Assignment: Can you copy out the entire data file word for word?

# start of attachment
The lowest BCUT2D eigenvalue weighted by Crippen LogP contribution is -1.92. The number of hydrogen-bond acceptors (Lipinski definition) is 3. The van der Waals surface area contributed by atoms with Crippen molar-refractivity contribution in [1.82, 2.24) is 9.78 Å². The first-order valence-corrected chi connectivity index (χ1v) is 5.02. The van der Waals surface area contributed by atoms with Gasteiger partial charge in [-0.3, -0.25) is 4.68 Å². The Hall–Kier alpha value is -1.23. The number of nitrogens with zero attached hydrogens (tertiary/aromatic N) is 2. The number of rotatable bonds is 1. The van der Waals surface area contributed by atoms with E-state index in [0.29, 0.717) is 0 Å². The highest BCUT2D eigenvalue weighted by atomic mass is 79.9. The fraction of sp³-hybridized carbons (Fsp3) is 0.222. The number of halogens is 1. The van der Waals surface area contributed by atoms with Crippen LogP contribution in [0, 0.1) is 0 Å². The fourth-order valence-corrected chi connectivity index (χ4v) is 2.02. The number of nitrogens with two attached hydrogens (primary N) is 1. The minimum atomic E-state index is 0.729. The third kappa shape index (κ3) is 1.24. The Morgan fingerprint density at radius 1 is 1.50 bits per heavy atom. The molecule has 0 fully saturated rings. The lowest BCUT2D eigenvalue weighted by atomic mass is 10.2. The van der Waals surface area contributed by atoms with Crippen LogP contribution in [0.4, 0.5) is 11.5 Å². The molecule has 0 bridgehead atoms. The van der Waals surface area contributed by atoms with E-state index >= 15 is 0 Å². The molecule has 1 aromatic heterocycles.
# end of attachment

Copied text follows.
The lowest BCUT2D eigenvalue weighted by Crippen LogP contribution is -1.92. The number of hydrogen-bond acceptors (Lipinski definition) is 3. The van der Waals surface area contributed by atoms with Crippen molar-refractivity contribution in [1.82, 2.24) is 9.78 Å². The first-order valence-corrected chi connectivity index (χ1v) is 5.02. The van der Waals surface area contributed by atoms with Gasteiger partial charge in [-0.3, -0.25) is 4.68 Å². The Hall–Kier alpha value is -1.23. The number of nitrogens with zero attached hydrogens (tertiary/aromatic N) is 2. The number of rotatable bonds is 1. The van der Waals surface area contributed by atoms with E-state index in [0.29, 0.717) is 0 Å². The highest BCUT2D eigenvalue weighted by atomic mass is 79.9. The fraction of sp³-hybridized carbons (Fsp3) is 0.222. The number of halogens is 1. The van der Waals surface area contributed by atoms with Crippen LogP contribution in [0, 0.1) is 0 Å². The fourth-order valence-corrected chi connectivity index (χ4v) is 2.02. The number of nitrogens with two attached hydrogens (primary N) is 1. The minimum atomic E-state index is 0.729. The third kappa shape index (κ3) is 1.24. The Morgan fingerprint density at radius 1 is 1.50 bits per heavy atom. The molecule has 0 fully saturated rings. The lowest BCUT2D eigenvalue weighted by atomic mass is 10.2. The van der Waals surface area contributed by atoms with Crippen LogP contribution in [0.4, 0.5) is 11.5 Å². The molecule has 0 bridgehead atoms. The van der Waals surface area contributed by atoms with E-state index >= 15 is 0 Å². The molecule has 1 aromatic heterocycles.